Refreshing Virgin Pina Colada Smoothies

Those of you who know me well know that I don’t drink anything alcoholic. In fact, I’ve never had an alcoholic drink in my life and don’t intend ever to have one unless Jesus  himself offers me one when I get to heaven (which I’m doubting will happen). However, I love fruit flavors, variety, and pretty stemware, so I love experimenting with various non-alcoholic drinks, and here’s one that’s perfect for a warm day when you feel like celebrating!

Refreshing Pina Colada Smoothies
(makes four 8-0z. servings, although only three are pictured here)

In a juicer or blender that can handle ice, add:
2 cups ice
1 cup coconut milk
1 cup crushed pineapple
1/2 cup cooled coconut syrup (recipe here if you need it:  https://kathrynwarmstrong.wordpress.com/2018/04/21/pineapple-pancakes-and-coconut-syrup/ )

I was serving it for dinner so didn’t add yogurt, but if you want a healthy breakfast drink with some protein, add 1 cup of plain Greek (or regular) yogurt. With yogurt added, it will serve 5. If you add another cup of ice, you can serve six, and it still tastes plenty strong and sweet.

For I have derived much joy and comfort from your love, my brother, because the hearts of the saints have been refreshed through you” (Philemon 1:7, ESV. May we be a source of refreshment and joy to those who visit our homes this summer!)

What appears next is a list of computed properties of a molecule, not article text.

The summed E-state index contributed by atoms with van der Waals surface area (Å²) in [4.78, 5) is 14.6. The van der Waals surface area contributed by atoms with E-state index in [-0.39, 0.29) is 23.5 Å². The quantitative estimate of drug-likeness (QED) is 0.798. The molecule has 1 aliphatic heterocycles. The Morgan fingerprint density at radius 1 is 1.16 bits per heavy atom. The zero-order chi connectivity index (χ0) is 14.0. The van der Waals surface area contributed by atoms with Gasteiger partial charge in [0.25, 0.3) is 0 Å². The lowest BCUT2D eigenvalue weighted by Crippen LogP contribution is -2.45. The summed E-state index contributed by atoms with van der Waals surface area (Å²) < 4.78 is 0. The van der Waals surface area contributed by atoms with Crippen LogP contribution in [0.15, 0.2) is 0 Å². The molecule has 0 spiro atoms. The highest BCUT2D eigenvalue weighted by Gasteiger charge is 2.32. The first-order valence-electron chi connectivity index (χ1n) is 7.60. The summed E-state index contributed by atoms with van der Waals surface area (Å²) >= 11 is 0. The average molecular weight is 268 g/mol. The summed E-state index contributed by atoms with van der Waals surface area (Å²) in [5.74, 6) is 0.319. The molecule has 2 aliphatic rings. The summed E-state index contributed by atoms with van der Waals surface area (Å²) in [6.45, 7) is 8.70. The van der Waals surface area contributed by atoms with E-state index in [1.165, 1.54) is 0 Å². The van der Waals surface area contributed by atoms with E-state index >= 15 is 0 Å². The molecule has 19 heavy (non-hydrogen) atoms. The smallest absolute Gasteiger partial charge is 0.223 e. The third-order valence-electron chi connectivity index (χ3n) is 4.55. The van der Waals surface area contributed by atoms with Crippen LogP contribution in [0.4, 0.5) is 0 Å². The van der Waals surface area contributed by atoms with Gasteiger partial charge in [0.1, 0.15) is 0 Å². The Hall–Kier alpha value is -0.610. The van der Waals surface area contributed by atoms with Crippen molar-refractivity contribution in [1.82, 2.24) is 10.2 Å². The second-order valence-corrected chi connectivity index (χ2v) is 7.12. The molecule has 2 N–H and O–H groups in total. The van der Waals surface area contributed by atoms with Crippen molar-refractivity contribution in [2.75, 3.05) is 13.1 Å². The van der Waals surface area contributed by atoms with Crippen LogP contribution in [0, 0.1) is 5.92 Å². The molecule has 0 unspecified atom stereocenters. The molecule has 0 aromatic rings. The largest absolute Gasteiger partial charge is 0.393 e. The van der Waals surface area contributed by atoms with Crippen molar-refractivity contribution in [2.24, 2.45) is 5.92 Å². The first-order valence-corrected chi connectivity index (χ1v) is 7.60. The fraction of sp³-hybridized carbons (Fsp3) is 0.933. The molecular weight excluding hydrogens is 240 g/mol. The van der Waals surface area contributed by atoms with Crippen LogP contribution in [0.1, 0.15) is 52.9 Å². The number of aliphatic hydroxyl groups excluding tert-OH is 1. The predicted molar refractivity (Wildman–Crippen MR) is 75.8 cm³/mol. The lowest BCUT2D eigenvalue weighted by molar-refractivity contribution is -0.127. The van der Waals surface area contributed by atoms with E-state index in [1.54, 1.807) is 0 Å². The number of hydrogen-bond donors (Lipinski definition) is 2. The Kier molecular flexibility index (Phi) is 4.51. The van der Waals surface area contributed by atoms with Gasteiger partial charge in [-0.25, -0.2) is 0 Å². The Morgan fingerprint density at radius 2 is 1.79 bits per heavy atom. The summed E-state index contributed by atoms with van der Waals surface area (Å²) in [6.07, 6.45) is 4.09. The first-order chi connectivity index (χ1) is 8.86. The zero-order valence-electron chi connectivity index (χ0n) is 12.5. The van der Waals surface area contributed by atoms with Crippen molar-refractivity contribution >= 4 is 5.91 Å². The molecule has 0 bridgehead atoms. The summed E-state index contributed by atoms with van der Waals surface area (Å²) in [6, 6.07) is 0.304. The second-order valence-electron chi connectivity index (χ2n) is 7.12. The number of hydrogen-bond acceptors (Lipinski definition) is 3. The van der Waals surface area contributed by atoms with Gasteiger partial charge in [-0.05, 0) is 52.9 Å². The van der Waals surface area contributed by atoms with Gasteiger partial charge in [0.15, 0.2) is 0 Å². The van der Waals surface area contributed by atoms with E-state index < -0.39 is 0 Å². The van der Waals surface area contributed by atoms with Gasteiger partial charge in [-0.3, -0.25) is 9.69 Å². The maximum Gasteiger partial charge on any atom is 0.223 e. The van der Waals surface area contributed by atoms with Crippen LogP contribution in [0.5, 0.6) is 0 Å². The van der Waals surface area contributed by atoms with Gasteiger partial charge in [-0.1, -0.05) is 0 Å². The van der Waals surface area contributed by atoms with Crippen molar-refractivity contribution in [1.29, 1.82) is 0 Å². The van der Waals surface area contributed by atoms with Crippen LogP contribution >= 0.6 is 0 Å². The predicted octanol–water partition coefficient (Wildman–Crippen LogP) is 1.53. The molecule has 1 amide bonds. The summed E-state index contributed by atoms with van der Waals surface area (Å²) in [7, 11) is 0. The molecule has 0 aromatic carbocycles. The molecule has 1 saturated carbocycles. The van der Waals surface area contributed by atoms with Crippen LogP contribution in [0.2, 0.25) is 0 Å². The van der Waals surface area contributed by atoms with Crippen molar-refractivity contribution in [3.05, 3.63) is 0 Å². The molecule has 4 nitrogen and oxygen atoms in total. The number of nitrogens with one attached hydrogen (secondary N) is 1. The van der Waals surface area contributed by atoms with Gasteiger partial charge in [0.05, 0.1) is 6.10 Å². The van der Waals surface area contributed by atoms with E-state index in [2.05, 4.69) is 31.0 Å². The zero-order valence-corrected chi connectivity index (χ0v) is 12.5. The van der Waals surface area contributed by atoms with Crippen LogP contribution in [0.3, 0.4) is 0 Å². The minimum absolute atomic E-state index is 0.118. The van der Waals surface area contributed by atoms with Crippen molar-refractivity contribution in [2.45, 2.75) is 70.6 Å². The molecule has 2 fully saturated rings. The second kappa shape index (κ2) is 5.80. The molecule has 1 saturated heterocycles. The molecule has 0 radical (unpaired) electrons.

Rise Up, My Love (284): “Beautiful in His Eyes”

Song of Solomon 8:10 “. . .then was I in his eyes as one that found favour.” Well, so much for personal struggles (as a prototypical female). What’s the bottom line on this verse? Was Solomon’s bride being realistic? Did she have a pride problem? Or, was the bride simply expressing how beautiful her husband made her feel? I’d like to believe the last option, although for those of us mortals who live in this physical, fallen world, I suspect the Shulamite was truly a stunningly beautiful woman, Solomon had been attracted to her for that reason, and she knew it.